GAP's ties were strongest to the Genoa-based left-wing terrorist group October 22 Circle. GAP helped the group claim attacks through hijacked state television waves and may have participated in the attacks themselves.[24] GAP absorbed the remainder of the October 22 Circle after most of its members were arrested.[25]

Feltrinelli tried to strike an alliance with the Red Brigades but was rebuffed because the BR's leaders did not share his preoccupation with the possibility of a coup nor his ambition to stage guerilla attacks from the mountains.[26] Many of GAP's remaining members and bases were absorbed by the BR after Feltrinelli's death.[27]

Feltrinelli also financially supported Germany's Red Army Faction (RAF).[28] Feltrinelli's gun was used to assassinate the Bolivian consul-general, who had played a role in the capture and death of Che Guevara, in Hamburg on April 1, 1971.[29]

Feltrinelli also had personal and ideological ties to and may have helped fund the legal left-wing group Worker Power (PO) and its militant wing Illegal Work (LI).[30]

References

  1. ^ Feltrinelli, Carlo. Feltrinelli. 1st U.S. ed. New York: Harcourt, 2001. p. 306
  2. ^ Barbato, Tullio. Il Terrorismo In Italia Negli Anni Settanta : Cronaca E Documentazione. Milano: Bibliografica, 1980. p. 59
  3. ^ Barbato, Tullio. Il Terrorismo In Italia Negli Anni Settanta : Cronaca E Documentazione. Milano: Bibliografica, 1980. p. 42.
  4. ^ Feltrinelli, Carlo. Feltrinelli. 1st U.S. ed. New York: Harcourt, 2001. p. 306
  5. ^ Pisano, Vittorfranco S. Terrorism and Security : the Italian Experience : Report of the Subcommittee On Security and Terrorism of the Committee On the Judiciary, United States Senate. Washington: U.S. G.P.O., 1984. p. 30
  6. ^ Segio, Sergio. Una Vita In Prima Linea. 1. ed. Milano: Rizzoli, 2006. pp. 41-42
  7. ^ Pisano, Vittorfranco S. Terrorism and Security: the Italian Experience: Report of the Subcommittee On Security and Terrorism of the Committee On the Judiciary, United States Senate. Washington: U.S. G.P.O., 1984. p. 13 and Solomon, Barbara Probst. "Man of
  8. ^ Barbato, Tullio. Il Terrorismo In Italia Negli Anni Settanta : Cronaca E Documentazione. Milano: Bibliografica, 1980. p. 42.
  9. ^ Pisano, Vittorfranco S. Terrorism and Security : the Italian Experience : Report of the Subcommittee On Security and Terrorism of the Committee On the Judiciary, United States Senate. Washington: U.S. G.P.O., 1984. p. 13.
  10. ^ Pisano, Vittorfranco S. Terrorism and Security : the Italian Experience : Report of the Subcommittee On Security and Terrorism of the Committee On the Judiciary, United States Senate. Washington: U.S. G.P.O., 1984. p. 30
  11. ^ Segio, Sergio. Una Vita In Prima Linea. 1. ed. Milano: Rizzoli, 2006. p. 42
  12. ^ Segio, Sergio. Una Vita In Prima Linea. 1. ed. Milano: Rizzoli, 2006. p. 40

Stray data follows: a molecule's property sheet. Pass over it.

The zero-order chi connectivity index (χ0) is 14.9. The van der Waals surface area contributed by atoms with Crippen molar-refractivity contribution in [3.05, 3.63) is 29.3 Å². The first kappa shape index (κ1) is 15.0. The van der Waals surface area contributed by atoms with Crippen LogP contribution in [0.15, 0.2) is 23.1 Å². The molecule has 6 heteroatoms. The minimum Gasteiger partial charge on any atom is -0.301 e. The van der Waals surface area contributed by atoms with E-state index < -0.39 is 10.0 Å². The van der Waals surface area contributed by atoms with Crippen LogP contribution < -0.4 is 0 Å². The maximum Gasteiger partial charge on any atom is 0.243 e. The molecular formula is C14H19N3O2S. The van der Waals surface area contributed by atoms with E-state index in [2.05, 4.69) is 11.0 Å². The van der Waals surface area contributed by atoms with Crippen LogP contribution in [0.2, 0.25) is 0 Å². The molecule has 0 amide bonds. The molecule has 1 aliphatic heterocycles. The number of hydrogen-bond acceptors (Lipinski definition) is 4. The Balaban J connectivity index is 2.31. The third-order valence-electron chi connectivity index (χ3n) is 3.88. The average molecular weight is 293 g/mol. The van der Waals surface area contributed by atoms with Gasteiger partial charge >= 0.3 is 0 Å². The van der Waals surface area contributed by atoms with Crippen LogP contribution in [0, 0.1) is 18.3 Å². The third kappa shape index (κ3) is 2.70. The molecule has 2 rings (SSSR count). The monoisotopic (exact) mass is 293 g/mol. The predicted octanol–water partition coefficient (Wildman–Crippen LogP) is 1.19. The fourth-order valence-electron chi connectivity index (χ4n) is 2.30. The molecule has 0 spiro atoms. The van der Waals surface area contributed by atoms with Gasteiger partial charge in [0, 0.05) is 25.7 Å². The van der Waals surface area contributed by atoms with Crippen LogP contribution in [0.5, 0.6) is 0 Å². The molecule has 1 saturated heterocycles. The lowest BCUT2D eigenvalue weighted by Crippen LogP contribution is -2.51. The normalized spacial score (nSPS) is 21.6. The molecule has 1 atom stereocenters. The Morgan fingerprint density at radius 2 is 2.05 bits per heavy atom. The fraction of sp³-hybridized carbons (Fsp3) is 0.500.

13. ^ Feltrinelli, Carlo. Feltrinelli. 1st U.S. ed. New York: Harcourt, 2001. p. 306
  14. ^ Pisano, Vittorfranco S. Terrorism and Security : the Italian Experience : Report of the Subcommittee On Security and Terrorism of the Committee On the Judiciary, United States Senate. Washington: U.S. G.P.O., 1984. p. 13.
  15. ^ Pisano, Vittorfranco S. Terrorism and Security : the Italian Experience : Report of the Subcommittee On Security and Terrorism of the Committee On the Judiciary, United States Senate. Washington: U.S. G.P.O., 1984. p. 13.
  16. ^ Solomon, Barbara Probst. "Man of All Qualities." Harper's. May 2003. p. 87.
  17. ^ Segio, Sergio. Una Vita In Prima Linea. 1. ed. Milano: Rizzoli, 2006. pp. 41-42
  18. ^ Piano, Paolo. "22 Ottobre" : Un Progetto Di Lotta Armata a Genova (1969-1971). Genova: Annexia, 2005. p. 103
  19. ^ Feltrinelli, Carlo. Feltrinelli. 1st U.S. ed. New York: Harcourt, 2001. p. 306
  20. ^ Barbato, Tullio. Il Terrorismo In Italia Negli Anni Settanta : Cronaca E Documentazione. Milano: Bibliografica, 1980. p. 59
  21. ^ Segio, Sergio. Una Vita In Prima Linea. 1. ed. Milano: Rizzoli, 2006. p. 40
  22. ^ Piano, Paolo. "22 Ottobre" : Un Progetto Di Lotta Armata a Genova (1969-1971). Genova: Annexia, 2005. p. 103
  23. ^ Segio, Sergio. Una Vita In Prima Linea. 1. ed. Milano: Rizzoli, 2006. p. 41
  24. ^ Piano, Paolo. "22 Ottobre" : Un Progetto Di Lotta Armata a Genova (1969-1971). Genova: Annexia, 2005. p. 103
  25. ^ Pisano, Vittorfranco S. Terrorism and Security : the Italian Experience : Report of the Subcommittee On Security and Terrorism of the Committee On the Judiciary, United States Senate. Washington: U.S. G.P.O., 1984. p. 13.
  26. ^ Meade, Robert C. The Red Brigades : the Story of Italian Terrorism. Basingstoke, Hampshire: Macmillan, 1990. p. 49
  27. ^ Barbato, Tullio. Il Terrorismo In Italia Negli Anni Settanta : Cronaca E Documentazione. Milano: Bibliografica, 1980. p. 56 and Pisano, Vittorfranco S. Terrorism and Security : the Italian Experience : Report of the Subcommittee On Security and Terrorism of the Committee On the Judiciary, United States Senate. Washington: U.S. G.P.O., 1984. p. 13.
  28. ^ Meade, Robert C. The Red Brigades : the Story of Italian Terrorism. Basingstoke, Hampshire: Macmillan, 1990. p. 40
  29. ^ Barbato, Tullio. Il Terrorismo In Italia Negli Anni Settanta : Cronaca E Documentazione. Milano: Bibliografica, 1980. p. 56 and Pisano, Vittorfranco S. Terrorism and Security : the Italian Experience : Report of the Subcommittee On Security and Terrorism of the Committee On the Judiciary, United States Senate. Washington: U.S. G.P.O., 1984. p. 30.
  30. ^ Segio, Sergio. Una Vita In Prima Linea. 1. ed. Milano: Rizzoli, 2006. p. 40